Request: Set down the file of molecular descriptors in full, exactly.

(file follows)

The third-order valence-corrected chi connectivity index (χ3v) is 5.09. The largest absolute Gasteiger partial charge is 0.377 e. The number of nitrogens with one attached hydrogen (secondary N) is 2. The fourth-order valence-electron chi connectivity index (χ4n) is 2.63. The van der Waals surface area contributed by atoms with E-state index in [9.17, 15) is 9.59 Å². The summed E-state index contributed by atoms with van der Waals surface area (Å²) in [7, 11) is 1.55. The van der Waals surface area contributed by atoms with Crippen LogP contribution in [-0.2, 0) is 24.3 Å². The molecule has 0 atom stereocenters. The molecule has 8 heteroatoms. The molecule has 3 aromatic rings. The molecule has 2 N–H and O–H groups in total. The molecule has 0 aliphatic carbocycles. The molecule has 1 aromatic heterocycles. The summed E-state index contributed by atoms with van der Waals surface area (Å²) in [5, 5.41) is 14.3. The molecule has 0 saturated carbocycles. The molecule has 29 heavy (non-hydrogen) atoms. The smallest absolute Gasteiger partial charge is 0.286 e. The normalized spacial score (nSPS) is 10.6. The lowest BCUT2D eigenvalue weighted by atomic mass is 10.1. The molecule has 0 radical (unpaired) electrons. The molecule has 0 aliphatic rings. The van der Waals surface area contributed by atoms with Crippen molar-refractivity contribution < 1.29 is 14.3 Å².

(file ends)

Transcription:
The third-order valence-corrected chi connectivity index (χ3v) is 5.09. The largest absolute Gasteiger partial charge is 0.377 e. The number of nitrogens with one attached hydrogen (secondary N) is 2. The fourth-order valence-electron chi connectivity index (χ4n) is 2.63. The van der Waals surface area contributed by atoms with E-state index in [9.17, 15) is 9.59 Å². The summed E-state index contributed by atoms with van der Waals surface area (Å²) in [7, 11) is 1.55. The van der Waals surface area contributed by atoms with Crippen LogP contribution in [-0.2, 0) is 24.3 Å². The molecule has 0 atom stereocenters. The molecule has 8 heteroatoms. The molecule has 3 aromatic rings. The molecule has 2 N–H and O–H groups in total. The molecule has 0 aliphatic carbocycles. The molecule has 1 aromatic heterocycles. The summed E-state index contributed by atoms with van der Waals surface area (Å²) in [5, 5.41) is 14.3. The molecule has 0 saturated carbocycles. The molecule has 29 heavy (non-hydrogen) atoms. The smallest absolute Gasteiger partial charge is 0.286 e. The normalized spacial score (nSPS) is 10.6. The lowest BCUT2D eigenvalue weighted by atomic mass is 10.1. The molecule has 0 radical (unpaired) electrons. The molecule has 0 aliphatic rings. The van der Waals surface area contributed by atoms with Crippen molar-refractivity contribution < 1.29 is 14.3 Å².